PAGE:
Clark Gets In

Unless he has just executed one of the great head-fakes of all time, Wesley Clark will announce his candidacy for President tomorrow. I am convinced that he would be the strongest candidate against Bush, and have a weaker but still distinct belief that he might well make the best President as well.

His strength as a candidate comes partly from his resume and partly from his novelty as a politician and the attendant lack of baggage. Partly the resume issue is a pure quality one: Would you rather have, as President, someone who was first in his class at West Point and won a Rhodes Scholarship or one who earned gentleman’s C’s at Yale? A Silver Star holder or an AWOL? But partly it’s his ability, based on his resume, to make the security issue, and the Saudi connection issue, against Bush.

In addition, the combination of being Southern and being military means that Clark will not naturally be seen as a cultural threat by Red-state voters. No non-Southerner has won the White House for the Democrats since JFK in 1960. Graham has the same advantage, but his campaign seems to be going nowhere. Edwards has it to a lesser extent; yes, he’s Southern and grew up poor, but he’s now a multimillionaire blow-dried Yuppie tort lawyer. Dean, and to an even greater extent Kerry, are going to be pure poison among voters who long for the 1950s; Kerry isn’t just a liberal politically, he’s a Grateful Dead fan. Well, so am I, but that’s not going to sell in North Florida.

As to his potentially being the best President of the bunch, that’s mostly a reflection on them. None has a real record of accomplishment in public office, and none has, to my ear, articulated a clear vision of where the country needs to move from here or how to move it. (Edwards comes closest.) Clark presents something close to a blank slate, and at the moment I’m writing my dreams on it. Perhaps the voters will do the same. (And perhaps we’ll all be disappointed.) But at least I have no sense that someone who has paid his dues and is obviously worthy is being denied his shot at the big prize if we go for the outsider instead.

That being true, what are we going to do about it? Clark’s late entry has some real advantages, but he now has to scramble to put together an organization and raise funds in the face of the web-based Dean juggernaut. Clark needs to hope that Mr. Feiler was right, and that things happen faster now due to the internet.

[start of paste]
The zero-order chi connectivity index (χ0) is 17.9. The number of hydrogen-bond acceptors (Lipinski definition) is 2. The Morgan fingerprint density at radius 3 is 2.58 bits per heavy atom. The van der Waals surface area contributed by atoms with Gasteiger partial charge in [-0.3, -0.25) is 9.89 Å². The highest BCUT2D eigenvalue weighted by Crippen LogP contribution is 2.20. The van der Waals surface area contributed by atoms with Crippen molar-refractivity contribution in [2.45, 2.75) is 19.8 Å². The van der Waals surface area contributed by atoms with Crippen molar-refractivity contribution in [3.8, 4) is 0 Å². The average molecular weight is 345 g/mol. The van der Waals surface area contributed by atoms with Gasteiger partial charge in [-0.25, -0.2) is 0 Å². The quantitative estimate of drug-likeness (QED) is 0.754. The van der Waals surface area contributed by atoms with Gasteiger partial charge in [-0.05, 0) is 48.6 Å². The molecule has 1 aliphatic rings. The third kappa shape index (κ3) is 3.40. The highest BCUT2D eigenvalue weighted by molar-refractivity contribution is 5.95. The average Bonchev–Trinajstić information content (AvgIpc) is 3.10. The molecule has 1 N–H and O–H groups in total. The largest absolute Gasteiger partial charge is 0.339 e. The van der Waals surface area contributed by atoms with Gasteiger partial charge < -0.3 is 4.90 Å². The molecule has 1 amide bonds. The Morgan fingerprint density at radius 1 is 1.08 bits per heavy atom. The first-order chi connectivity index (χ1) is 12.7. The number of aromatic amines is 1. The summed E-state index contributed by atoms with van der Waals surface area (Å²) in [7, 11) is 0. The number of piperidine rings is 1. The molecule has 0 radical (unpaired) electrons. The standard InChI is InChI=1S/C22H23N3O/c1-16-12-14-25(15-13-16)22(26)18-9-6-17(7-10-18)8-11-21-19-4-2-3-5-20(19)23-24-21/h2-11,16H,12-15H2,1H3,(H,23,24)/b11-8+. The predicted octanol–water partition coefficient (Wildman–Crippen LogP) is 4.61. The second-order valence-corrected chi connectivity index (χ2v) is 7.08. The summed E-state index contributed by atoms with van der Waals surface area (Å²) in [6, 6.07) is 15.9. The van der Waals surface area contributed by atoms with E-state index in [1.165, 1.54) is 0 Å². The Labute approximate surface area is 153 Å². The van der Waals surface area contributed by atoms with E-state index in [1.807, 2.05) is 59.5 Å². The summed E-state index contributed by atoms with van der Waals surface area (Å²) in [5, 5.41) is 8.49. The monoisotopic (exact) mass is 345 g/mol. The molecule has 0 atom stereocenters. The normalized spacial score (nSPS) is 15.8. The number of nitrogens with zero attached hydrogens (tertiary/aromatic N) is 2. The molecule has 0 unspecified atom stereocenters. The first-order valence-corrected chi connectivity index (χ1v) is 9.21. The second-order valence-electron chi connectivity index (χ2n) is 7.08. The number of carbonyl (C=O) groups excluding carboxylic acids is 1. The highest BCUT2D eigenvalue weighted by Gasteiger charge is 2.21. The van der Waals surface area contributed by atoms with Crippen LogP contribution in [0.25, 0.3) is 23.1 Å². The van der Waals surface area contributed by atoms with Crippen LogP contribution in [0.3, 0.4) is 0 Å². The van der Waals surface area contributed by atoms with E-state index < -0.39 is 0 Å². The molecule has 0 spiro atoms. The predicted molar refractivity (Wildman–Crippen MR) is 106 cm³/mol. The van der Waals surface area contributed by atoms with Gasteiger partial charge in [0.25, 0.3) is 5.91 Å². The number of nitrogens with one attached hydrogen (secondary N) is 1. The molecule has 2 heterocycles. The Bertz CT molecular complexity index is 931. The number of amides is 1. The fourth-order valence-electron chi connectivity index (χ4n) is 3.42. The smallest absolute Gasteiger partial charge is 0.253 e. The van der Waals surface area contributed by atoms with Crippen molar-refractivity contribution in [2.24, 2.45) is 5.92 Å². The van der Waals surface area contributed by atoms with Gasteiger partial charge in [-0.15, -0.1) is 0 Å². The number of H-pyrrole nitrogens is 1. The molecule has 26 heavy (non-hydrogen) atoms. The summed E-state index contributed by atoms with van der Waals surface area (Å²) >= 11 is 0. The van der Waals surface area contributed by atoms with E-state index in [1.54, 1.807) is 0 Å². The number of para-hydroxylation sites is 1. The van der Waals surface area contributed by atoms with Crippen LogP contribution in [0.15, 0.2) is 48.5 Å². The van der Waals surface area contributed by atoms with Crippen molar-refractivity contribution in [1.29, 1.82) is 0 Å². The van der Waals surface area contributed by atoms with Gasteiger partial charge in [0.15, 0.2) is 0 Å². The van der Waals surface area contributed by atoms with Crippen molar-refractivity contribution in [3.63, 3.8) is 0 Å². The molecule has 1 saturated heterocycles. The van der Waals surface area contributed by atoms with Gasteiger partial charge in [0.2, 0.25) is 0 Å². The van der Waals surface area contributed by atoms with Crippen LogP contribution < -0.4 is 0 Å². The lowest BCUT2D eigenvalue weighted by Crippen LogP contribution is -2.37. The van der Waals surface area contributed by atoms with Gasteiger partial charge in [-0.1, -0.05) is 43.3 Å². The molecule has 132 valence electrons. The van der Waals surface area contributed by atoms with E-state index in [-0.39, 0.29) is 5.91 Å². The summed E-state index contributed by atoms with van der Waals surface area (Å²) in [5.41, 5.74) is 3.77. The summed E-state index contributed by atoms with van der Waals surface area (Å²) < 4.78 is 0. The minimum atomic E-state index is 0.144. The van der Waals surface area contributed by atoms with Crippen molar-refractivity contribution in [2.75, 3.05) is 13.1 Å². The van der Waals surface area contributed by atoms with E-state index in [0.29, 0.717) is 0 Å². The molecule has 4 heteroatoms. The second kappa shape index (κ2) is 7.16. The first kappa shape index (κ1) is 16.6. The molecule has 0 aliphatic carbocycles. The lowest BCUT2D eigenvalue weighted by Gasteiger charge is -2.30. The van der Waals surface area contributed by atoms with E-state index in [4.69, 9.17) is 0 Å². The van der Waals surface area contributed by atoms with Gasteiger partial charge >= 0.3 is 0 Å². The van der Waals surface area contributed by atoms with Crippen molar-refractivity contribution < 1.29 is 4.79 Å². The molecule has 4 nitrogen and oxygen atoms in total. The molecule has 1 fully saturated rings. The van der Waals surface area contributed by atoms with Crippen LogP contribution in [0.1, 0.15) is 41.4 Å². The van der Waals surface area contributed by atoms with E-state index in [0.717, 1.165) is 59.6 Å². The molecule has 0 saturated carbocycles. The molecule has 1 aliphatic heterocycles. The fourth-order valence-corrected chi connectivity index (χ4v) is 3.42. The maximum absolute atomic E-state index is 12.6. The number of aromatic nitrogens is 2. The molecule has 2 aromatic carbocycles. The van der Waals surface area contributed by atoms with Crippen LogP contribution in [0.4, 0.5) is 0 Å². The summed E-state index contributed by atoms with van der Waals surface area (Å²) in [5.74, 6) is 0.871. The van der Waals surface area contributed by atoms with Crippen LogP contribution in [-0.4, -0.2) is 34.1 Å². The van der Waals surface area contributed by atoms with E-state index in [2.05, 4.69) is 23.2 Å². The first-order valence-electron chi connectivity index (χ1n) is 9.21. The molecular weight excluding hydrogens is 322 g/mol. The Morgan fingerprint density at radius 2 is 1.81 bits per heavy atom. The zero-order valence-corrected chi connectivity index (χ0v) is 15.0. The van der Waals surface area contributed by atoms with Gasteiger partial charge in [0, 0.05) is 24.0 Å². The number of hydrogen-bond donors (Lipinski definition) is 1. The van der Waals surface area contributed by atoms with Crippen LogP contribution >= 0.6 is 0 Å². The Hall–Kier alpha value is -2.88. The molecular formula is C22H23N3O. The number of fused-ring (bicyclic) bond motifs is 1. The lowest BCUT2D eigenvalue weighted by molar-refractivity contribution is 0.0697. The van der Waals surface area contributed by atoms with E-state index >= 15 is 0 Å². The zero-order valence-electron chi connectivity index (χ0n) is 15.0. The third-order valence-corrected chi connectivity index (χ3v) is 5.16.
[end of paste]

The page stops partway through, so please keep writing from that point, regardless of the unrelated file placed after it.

Here, then, is my modest contribution to that possibility. If you’re willing to contribute $10 to the Clark campaign, assuming it happens, and to be on an email list, please send me an email at, including, at the top, your name on one line and your email address on the next. (The button at the left will automatically address a message to that mailbox.)

If in addition you’re willing to commit to recruiting ten more people willing to give $10 each, and to suggest to them that they continue the chain, please add X 10 as a third line. (Ask anyone you recruit to send me a similar note, but with your name and email included on two subsequent lines so the tree structure can be seen.)

There are lots of things one can do for one’s candidate, and there will be time to do them. But a small contribution and a commitment to viral marketing of that activity are fairly minimal, and, in this case, rather urgent. The press and the polls will be making very rapid judgments about Clark’s viability, and those judgments will tend to stick. If he has a six-figure contributor base by the end of October, everyone is going to have to take him seriously.

Author: Mark Kleiman

Professor of Public Policy at the NYU Marron Institute for Urban Management and editor of the Journal of Drug Policy Analysis. Teaches about the methods of policy analysis about drug abuse control and crime control policy, working out the implications of two principles: that swift and certain sanctions don't have to be severe to be effective, and that well-designed threats usually don't have to be carried out. Books: Drugs and Drug Policy: What Everyone Needs to Know (with Jonathan Caulkins and Angela Hawken) When Brute Force Fails: How to Have Less Crime and Less Punishment (Princeton, 2009; named one of the "books of the year" by The Economist Against Excess: Drug Policy for Results (Basic, 1993) Marijuana: Costs of Abuse, Costs of Control (Greenwood, 1989) UCLA Homepage Curriculum Vitae Contact: